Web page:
Contemporary Policy Debate And Challenges In Manipur: Put the people back at the centre


By Amar Yumnam

The core issue of the present century is the social and economic advancement of the people and places. The earlier distinction between social and economic has now disappeared. The earlier understanding of transformation as just people-centred and neutral to characteristics of a place is no longer the approach. It is at this global intellectual and policy juncture that Manipur is now very strongly preoccupied with efforts to emphasise ethnicity-based vis-à-vis territorial-based rhetoric. Of course, there has been a qualitative transformation in the qualitative characteristics of the articulation on the different sides of the protagonists. The basis of articulation was predominantly antagonism earlier, and this is now being replaced increasingly by more of political ones and eagerness to get closer by the shared feelings among the heterogeneous population; something like the shared commitment to reconstruct in Western Europe at the end of World War II from the ravages caused by the War is now discernible among the population of the diverse ethnicities in Manipur.

Since the nature of the debate has now undergone a transformation from one of based on antagonism between diverse ethnicities to a search for one where the present is shared for a brighter future across ethnicities, we need to reappraise the methodology of looking at issues plaguing Manipur. Here we need to reiterate some fundamental realities whose appropriate understanding is paramount to take the people and place forward. First, we must accept the fact that the truths of history cannot be altered. We may attempt to provide differing interpretations, but the historical event can never be altered. Second there is the absolutely unalterable reality of geography. We may alter the qualitative characteristics of a place like causing environmental degradation but it is beyond the capability of humans to alter location of a place. Third, every human being has a location. People may change location but the location is never mobile. Fourth, it is deepening and widening interaction between places and people that causes development and not otherwise.

The present political preoccupation and policy articulations by both state and non-state actors in relation to evolving a solution to the dogging problems of Manipur centre on certain interventions with distinguishing characteristics. First is the solution based on ethnic-based interests. The second is a close one to the first and emphasising decentralisation as the foundation.

This is where we need collective application of mind and shared evolution of a mechanism for long-term transformation. Let me take up the issue of decentralisation in Manipur. Is decentralisation the core issue for the laggard social and economic development in Manipur? I do not think so contextually and given the global lessons from Africa, Europe and Asia. The problem has been rather one where the capabilities of the administration have not been created and the process of creation has been compromised. The imperative is one of eliminating the forces stunting the evolutionary process of administrative capability. Further, given the size of the economy, level of development and the spread of the market mechanism, decentralisation as such would not deliver the objectives of social and economic development. What Manipur demands now is one of performance on the administrative front with least cost. What is paramount now is not enhancement of governance expenses but stunting the reach of the stunting forces; the entanglements of the political process should not be at the cost of social and economic advancement of the people.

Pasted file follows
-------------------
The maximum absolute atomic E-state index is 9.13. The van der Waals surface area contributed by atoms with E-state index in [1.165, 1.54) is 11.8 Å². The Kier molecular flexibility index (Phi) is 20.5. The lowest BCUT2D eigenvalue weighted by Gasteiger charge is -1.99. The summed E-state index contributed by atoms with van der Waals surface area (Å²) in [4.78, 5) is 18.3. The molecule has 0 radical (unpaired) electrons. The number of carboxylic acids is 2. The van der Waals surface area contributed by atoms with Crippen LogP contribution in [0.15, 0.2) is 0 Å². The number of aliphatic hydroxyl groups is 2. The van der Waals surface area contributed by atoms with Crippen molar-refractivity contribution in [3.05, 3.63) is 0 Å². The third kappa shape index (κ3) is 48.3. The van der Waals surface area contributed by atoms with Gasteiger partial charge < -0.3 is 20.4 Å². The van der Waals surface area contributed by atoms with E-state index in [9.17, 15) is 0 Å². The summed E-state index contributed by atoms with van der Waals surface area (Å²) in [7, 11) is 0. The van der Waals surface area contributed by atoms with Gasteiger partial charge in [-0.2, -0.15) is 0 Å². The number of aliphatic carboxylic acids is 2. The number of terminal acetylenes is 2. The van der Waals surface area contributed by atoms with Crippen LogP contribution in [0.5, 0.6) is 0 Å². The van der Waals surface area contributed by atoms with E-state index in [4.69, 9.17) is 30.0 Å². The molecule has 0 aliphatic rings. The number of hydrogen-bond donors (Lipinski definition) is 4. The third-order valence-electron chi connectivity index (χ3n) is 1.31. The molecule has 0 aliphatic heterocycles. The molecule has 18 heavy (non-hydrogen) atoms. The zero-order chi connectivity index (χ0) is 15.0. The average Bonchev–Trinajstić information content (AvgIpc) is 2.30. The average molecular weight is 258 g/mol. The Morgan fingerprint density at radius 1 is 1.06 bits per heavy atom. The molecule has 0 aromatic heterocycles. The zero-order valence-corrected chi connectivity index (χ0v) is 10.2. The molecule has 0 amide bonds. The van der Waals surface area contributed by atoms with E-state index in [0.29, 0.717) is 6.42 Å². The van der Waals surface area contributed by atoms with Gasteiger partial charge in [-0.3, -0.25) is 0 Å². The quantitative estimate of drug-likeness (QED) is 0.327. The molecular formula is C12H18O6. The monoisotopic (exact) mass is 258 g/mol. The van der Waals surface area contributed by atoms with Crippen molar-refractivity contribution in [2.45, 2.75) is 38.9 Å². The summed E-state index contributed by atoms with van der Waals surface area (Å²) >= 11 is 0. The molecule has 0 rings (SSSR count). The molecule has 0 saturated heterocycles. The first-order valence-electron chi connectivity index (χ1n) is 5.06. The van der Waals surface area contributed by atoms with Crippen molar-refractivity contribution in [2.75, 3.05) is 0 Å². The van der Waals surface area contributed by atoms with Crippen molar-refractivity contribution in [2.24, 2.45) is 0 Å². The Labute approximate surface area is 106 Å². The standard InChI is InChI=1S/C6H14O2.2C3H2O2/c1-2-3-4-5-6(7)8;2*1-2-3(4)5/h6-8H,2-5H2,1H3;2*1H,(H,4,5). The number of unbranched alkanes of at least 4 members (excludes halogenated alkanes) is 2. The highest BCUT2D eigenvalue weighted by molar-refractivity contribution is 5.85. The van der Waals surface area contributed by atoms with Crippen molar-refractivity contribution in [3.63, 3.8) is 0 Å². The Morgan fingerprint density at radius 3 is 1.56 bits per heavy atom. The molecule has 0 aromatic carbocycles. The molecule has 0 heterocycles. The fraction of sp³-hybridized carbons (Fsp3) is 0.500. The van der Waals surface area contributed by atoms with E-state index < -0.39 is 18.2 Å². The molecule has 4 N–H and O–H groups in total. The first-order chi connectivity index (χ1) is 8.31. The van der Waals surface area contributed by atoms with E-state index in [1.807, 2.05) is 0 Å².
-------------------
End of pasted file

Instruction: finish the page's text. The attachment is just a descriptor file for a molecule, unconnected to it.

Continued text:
Another reality of Manipur should also be kept in mind while applying mind on the possible policies for social and economic transformation of Manipur. While in most global cases the mountains and the valley have been discontinuous, it has been different in the case of Manipur. Here both the valley and the mountains have been continuous historically, culturally, mythologically and economically. Of course policy lapses inter alia have played havoc with the economic continuum. But the solution cannot lie in creating a discontinuity in what was not there to begin with. Enhancing the economic linkages and expanding the size of the shared market would be the economical way of ensuring social and economic development.

One very disturbing feature of the current political preoccupation of the various articulations has been the ignoring of the interests of the commonest of the common people. In all the articulations and counter-articulations, the basis is anything other than the interests of the common population. The primary need for Manipur is to avoid the repetitions of the ethnic-based political disturbances of the last half a century or so. The only sustainable solution for this lies in evolving a kind of social and economic transformation where the opportunity for advancement is ensured even for the commonest of the common population. The issue cannot be taken care by decentralisation as such. The long term solution is economic and not otherwise.

Source: Imphal Free Press


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